Washington • Paul Gibbs brought pictures of his sons to show Congress.
Without the Affordable Care Act they may not be alive, he said. Nor would he.
The West Valley City resident and board member of the Utah Health Policy Project testified before a House committee about how affordable health care is vital to Americans and that attacks against the 2010 law – such as a lawsuit backed by Utah Attorney General Sean Reyes – are really an attack on people trying to stay alive.
“This law is commonly referred to as the Affordable Care Act or Obamacare,” Gibbs told the House Oversight and Government Reform Committee. “For me it's important to call this law by its full name: The Patient Protection and Affordable Care Act because the patient protections of the ACA have been a gift from God for people like me and families like mine.”
Gibbs — who has been a strong defender of Proposition 3 that expanded Medicaid in Utah, which was later partially rolled back by state lawmakers — was one of four people to appear before the committee to detail how Obamacare has helped their lives.
Gibbs noted how his twin brother needed 17 surgeries before he was 5 years old and how he personally faced nine surgeries on his kidneys – medical procedures that left his parents financially struggling until their deaths.
In 2008, Gibbs, then a student without health care coverage, said he was told his kidney was failing and he needed a transplant at the cost of nearly $80,000. He narrowly fit the qualifications for government help and takes medication still to ensure the transplant sticks, a cost he says would rival his mortgage if not for Medicaid.
“I've heard opponents of the ACA say people don't die in America for lack of health care because they can go to the emergency room,” Gibbs said. “You can't get a kidney transplant at the E.R.”
Both his sons also faced health crises where he needed help to pay for their care.
Wednesday’s hearing comes as the Trump administration has refused to defend the Affordable Care Act in the lawsuit filed by several states’ Republican attorneys general, including Reyes, that seeks to strike the law down as unconstitutional. Previous attempts to challenge the law have mostly failed but that was at a time President Barack Obama’s administration forcefully defended his signature domestic accomplishment.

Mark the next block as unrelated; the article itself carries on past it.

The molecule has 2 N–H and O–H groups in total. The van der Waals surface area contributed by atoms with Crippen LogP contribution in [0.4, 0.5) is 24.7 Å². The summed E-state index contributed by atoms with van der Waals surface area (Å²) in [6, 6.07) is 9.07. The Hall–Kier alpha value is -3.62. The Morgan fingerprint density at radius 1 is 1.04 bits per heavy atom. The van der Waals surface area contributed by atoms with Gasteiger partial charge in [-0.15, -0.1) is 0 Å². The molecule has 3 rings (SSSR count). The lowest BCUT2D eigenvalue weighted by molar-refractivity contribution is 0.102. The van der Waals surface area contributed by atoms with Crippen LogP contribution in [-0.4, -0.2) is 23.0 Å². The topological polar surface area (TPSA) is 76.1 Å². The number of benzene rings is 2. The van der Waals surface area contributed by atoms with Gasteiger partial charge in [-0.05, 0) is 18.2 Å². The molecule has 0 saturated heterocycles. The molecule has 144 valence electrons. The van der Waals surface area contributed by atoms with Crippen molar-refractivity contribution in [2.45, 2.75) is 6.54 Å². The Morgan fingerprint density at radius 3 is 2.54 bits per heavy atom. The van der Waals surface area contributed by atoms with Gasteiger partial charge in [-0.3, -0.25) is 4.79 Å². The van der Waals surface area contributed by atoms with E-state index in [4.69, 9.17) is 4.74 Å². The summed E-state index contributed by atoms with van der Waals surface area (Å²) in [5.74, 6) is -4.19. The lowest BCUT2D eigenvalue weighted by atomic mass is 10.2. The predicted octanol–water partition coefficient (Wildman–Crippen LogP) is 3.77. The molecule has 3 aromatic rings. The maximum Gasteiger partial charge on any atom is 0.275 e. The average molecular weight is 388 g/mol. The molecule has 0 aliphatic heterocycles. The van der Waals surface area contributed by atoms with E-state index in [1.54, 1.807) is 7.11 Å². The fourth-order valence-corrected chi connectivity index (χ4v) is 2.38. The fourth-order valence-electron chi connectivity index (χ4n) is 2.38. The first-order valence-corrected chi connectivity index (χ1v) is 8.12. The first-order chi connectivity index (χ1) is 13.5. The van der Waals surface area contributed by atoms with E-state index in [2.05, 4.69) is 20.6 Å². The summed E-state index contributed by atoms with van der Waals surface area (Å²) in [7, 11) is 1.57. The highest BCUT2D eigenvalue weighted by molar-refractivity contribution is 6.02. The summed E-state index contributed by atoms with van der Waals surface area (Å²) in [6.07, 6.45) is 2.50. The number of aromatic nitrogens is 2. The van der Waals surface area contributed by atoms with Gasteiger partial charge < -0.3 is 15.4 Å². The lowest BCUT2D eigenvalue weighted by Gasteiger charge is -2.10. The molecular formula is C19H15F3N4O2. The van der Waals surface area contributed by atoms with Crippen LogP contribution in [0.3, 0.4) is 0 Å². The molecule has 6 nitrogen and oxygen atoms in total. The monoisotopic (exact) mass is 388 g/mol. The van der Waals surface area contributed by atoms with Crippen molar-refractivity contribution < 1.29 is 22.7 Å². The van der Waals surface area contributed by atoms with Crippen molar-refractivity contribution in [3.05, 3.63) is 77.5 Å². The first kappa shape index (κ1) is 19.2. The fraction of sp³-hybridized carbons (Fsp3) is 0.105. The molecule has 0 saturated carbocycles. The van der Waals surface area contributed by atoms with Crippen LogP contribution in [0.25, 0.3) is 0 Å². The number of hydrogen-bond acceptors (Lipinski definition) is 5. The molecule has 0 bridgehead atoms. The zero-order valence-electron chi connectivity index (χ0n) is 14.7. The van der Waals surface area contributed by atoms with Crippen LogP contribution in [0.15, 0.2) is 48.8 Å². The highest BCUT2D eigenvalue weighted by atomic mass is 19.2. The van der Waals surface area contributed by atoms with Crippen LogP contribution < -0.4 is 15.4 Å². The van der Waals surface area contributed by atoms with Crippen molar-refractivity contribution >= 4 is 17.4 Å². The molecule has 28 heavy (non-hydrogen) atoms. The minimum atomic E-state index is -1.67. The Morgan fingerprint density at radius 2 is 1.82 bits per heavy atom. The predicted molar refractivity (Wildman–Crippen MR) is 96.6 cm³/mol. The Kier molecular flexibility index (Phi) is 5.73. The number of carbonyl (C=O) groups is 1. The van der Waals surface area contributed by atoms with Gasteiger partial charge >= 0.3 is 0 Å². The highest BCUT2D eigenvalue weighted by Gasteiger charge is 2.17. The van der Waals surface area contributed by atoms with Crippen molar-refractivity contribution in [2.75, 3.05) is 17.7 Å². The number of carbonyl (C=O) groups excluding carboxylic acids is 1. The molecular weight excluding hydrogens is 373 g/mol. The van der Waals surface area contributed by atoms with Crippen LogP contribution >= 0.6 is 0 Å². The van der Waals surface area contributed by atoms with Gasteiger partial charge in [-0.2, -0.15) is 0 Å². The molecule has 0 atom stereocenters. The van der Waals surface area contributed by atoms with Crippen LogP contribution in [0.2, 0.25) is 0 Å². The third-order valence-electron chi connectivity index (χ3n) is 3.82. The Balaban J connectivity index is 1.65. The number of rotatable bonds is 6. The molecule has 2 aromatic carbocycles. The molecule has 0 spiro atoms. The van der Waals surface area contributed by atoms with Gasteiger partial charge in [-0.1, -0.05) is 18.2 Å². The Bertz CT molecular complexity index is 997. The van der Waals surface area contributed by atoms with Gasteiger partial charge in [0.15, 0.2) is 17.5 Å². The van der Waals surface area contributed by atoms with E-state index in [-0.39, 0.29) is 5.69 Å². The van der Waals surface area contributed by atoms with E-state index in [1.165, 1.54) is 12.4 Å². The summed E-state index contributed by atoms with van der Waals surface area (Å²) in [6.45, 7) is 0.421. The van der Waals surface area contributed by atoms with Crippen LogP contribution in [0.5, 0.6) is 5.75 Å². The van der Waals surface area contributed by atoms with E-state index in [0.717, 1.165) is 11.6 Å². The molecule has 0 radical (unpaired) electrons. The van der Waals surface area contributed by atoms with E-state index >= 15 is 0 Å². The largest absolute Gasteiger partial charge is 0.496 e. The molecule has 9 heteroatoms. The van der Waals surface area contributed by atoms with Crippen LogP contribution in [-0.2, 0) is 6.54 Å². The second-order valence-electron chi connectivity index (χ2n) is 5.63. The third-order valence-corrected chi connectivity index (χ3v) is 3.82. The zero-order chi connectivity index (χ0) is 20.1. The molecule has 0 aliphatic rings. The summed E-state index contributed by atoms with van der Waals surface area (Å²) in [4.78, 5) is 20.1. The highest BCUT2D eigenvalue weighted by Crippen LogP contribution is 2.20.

“If the Trump administration’s position prevails and the entire ACA is struck down there will be catastrophic implications for millions of Americans and the entire United States health care system,” said Rep. Elijah Cummings, a Maryland Democrat and chairman of the House Oversight and Government Reform Committee.
Cummings had invited the acting director of the Office of Management and Budget to appear before the committee to answer questions about the administration's plan if the law is tossed but the official declined.
Rep. Jim Jordan of Ohio, the top Republican on the committee, called the hearing a farce because no officials from the Department of Health and Human Services or the Justice Department were invited to speak.
“This hearing is just another attack on President Trump and it's disappointing,” Jordan said.
Gibbs, who turned emotional at times during his testimony, said it was the opposite.
“We are guaranteed in the Declaration of Independence the inalienable rights of life, liberty and the pursuit of happiness,” he said. “Life comes first because without life all other rights are meaningless. Being subject to insurance companies able to deny us coverage – and make it prohibitively expensive because we’re sick – is not liberty. And without those protections, without access to health care, there can be no pursuit of happiness. My sons deserve the right. They deserve the right to be born. They deserve the right to stay alive and they deserve to have a father who has access to the care he needs to stay alive for them.”